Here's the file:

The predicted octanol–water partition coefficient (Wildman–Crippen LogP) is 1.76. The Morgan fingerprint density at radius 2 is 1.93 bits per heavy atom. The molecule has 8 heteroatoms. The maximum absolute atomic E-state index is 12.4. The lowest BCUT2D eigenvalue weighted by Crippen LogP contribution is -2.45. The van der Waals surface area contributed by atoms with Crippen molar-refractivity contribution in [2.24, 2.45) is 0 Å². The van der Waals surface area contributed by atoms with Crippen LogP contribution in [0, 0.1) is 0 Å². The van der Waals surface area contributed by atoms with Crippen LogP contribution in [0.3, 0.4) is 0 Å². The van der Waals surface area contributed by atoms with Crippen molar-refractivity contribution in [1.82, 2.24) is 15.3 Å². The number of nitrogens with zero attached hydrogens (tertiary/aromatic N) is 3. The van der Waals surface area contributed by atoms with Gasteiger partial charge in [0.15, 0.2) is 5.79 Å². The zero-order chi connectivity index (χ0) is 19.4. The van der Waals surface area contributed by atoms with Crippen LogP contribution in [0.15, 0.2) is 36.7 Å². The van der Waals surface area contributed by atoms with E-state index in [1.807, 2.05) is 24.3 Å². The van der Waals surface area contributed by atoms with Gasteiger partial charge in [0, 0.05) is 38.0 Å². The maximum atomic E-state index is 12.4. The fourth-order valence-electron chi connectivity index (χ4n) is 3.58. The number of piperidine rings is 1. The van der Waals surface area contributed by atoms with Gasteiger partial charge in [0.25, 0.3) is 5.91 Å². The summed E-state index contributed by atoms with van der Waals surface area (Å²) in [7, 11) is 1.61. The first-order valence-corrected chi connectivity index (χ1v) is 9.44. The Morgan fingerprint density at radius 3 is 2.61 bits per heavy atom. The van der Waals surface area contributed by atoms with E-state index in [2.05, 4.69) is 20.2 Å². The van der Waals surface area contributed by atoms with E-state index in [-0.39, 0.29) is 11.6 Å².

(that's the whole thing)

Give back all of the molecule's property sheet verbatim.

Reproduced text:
The predicted octanol–water partition coefficient (Wildman–Crippen LogP) is 1.76. The Morgan fingerprint density at radius 2 is 1.93 bits per heavy atom. The molecule has 8 heteroatoms. The maximum absolute atomic E-state index is 12.4. The lowest BCUT2D eigenvalue weighted by Crippen LogP contribution is -2.45. The van der Waals surface area contributed by atoms with Crippen molar-refractivity contribution in [2.24, 2.45) is 0 Å². The van der Waals surface area contributed by atoms with Crippen LogP contribution in [0, 0.1) is 0 Å². The van der Waals surface area contributed by atoms with Crippen LogP contribution in [0.3, 0.4) is 0 Å². The van der Waals surface area contributed by atoms with Crippen molar-refractivity contribution in [1.82, 2.24) is 15.3 Å². The number of nitrogens with zero attached hydrogens (tertiary/aromatic N) is 3. The van der Waals surface area contributed by atoms with Gasteiger partial charge in [0.15, 0.2) is 5.79 Å². The zero-order chi connectivity index (χ0) is 19.4. The van der Waals surface area contributed by atoms with Crippen LogP contribution in [0.15, 0.2) is 36.7 Å². The van der Waals surface area contributed by atoms with E-state index in [1.807, 2.05) is 24.3 Å². The van der Waals surface area contributed by atoms with Gasteiger partial charge in [0, 0.05) is 38.0 Å². The maximum atomic E-state index is 12.4. The fourth-order valence-electron chi connectivity index (χ4n) is 3.58. The number of piperidine rings is 1. The van der Waals surface area contributed by atoms with Gasteiger partial charge in [0.25, 0.3) is 5.91 Å². The summed E-state index contributed by atoms with van der Waals surface area (Å²) in [7, 11) is 1.61. The first-order valence-corrected chi connectivity index (χ1v) is 9.44. The Morgan fingerprint density at radius 3 is 2.61 bits per heavy atom. The van der Waals surface area contributed by atoms with E-state index in [2.05, 4.69) is 20.2 Å². The van der Waals surface area contributed by atoms with E-state index in [-0.39, 0.29) is 11.6 Å².